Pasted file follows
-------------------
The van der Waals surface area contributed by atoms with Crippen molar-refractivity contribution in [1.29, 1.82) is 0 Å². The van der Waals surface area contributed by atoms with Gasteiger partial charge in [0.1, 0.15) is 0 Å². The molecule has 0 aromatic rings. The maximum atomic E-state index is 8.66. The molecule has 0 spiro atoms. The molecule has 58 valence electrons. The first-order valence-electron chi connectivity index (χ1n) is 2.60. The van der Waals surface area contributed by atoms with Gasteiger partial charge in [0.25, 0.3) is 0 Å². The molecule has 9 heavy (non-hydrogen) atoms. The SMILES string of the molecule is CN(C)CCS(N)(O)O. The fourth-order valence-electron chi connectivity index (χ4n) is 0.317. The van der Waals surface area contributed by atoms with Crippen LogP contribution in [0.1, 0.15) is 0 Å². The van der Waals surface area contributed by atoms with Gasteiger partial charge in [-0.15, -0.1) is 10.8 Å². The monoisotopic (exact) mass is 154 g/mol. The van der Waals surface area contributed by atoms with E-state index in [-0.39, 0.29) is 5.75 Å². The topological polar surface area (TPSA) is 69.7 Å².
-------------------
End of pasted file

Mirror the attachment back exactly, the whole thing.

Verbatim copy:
The van der Waals surface area contributed by atoms with Crippen molar-refractivity contribution in [1.29, 1.82) is 0 Å². The van der Waals surface area contributed by atoms with Gasteiger partial charge in [0.1, 0.15) is 0 Å². The molecule has 0 aromatic rings. The maximum atomic E-state index is 8.66. The molecule has 0 spiro atoms. The molecule has 58 valence electrons. The first-order valence-electron chi connectivity index (χ1n) is 2.60. The van der Waals surface area contributed by atoms with Gasteiger partial charge in [0.25, 0.3) is 0 Å². The molecule has 9 heavy (non-hydrogen) atoms. The SMILES string of the molecule is CN(C)CCS(N)(O)O. The fourth-order valence-electron chi connectivity index (χ4n) is 0.317. The van der Waals surface area contributed by atoms with Crippen LogP contribution in [0.1, 0.15) is 0 Å². The van der Waals surface area contributed by atoms with Gasteiger partial charge in [-0.15, -0.1) is 10.8 Å². The monoisotopic (exact) mass is 154 g/mol. The van der Waals surface area contributed by atoms with E-state index in [-0.39, 0.29) is 5.75 Å². The topological polar surface area (TPSA) is 69.7 Å².